It's a beautiful day in New York City. A great day to go to a baseball game. You head out to the Bronx with your family. Yankee Stadium. The Yankees vs the Minnesota Twins. Who would have thought that your day would end up in a hospital because your toddler daughter was hit in the head with a baseball?
Unimaginable, right? But that's what happened last Wednesday. It's a scene that plays out at baseball games more often than you think.
A study shows that there are approximately ninety foul balls hit in each game. It doesn't state how many of them end up in the stands but if we take a low percentage of 33% that's about thirty chances someone will be hit by a foul ball at every game. And it does happen at every game. In 2016, more than fifteen hundred spectators were hit by foul balls. You only hear about it when there's an incident like what occurred last week.
Major League Baseball's way of telling people to be aware is to post a warning in small print on your ticket. When was the last time you read that warning? Have you ever read that warning? It also serves to indemnify them against being sued for injuries due to foul balls and broken bats. It's worked so far. No one has ever won a case against MLB over being hit by a foul ball.....so far. So people, you're on your own.
MLB tells you should be aware of your surroundings. Keep your eyes open at all times. On every single pitch you're in danger if you aren't watching. The problem is most games last more than three hours. It's hard, if not impossible to watch intently for that long a time. When you add in people talking to friends, looking at cell phones, finding other things to check out at the park and lots of alcohol, you're going to miss at least a pitch or two. It's just enough to put yourself in danger.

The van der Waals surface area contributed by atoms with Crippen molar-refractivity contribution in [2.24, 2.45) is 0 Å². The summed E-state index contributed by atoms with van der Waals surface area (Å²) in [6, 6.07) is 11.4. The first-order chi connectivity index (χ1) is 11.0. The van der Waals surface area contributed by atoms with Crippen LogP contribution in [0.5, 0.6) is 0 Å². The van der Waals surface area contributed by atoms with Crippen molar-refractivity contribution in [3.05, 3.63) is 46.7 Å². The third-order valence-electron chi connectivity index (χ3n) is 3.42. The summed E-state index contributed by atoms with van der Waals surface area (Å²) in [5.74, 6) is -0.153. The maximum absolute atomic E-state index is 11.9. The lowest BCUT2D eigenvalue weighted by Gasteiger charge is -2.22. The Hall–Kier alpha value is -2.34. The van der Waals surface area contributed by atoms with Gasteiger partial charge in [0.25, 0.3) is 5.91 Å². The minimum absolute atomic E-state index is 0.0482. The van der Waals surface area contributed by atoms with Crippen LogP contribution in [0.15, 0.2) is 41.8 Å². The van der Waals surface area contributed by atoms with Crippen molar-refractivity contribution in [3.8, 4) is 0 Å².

Then there's the ball. MLB juiced the ball this season. The insides are strung a little tighter. It's one of the reasons that home runs are up at a record rate this year. It's also the one of the reasons that the ball hit by Yankee player Todd Frazier traveled at 105 miles per hour. When a ball hit that hard hits a small girl in the head, it's only a miracle that her injury wasn't worse.
Sports teams are usually slow to act. They are rarely proactive. The National Hockey League put up netting to protect their fans sitting behind the goals. Too bad it took the death of a spectator getting hit by a puck for them to do that. MLB now requires their baseline coaches to wear helmets when they're on the field. It took the death of a minor league coach after getting hit by a ball for them to make the move.
The scene at Yankee Stadium was surreal. The game was stopped for five minutes. Players were watching the girl. Some were on their knees in prayers. Others were in tears. Emotions were running high.
Since then a few teams announced they'll be installing protective netting. Most teams are studying this now and trying to decide if safety trumps the "baseball experience". The seats that are in danger the most tend to be the most expensive. Teams won't want to lose that money if those fans feel the screen takes away from their enjoyment of the game. Hopefully they'll decide that safety is more important but don't be surprised if it comes down to money.
Until then, if you're at a baseball game, be aware. Be very aware.
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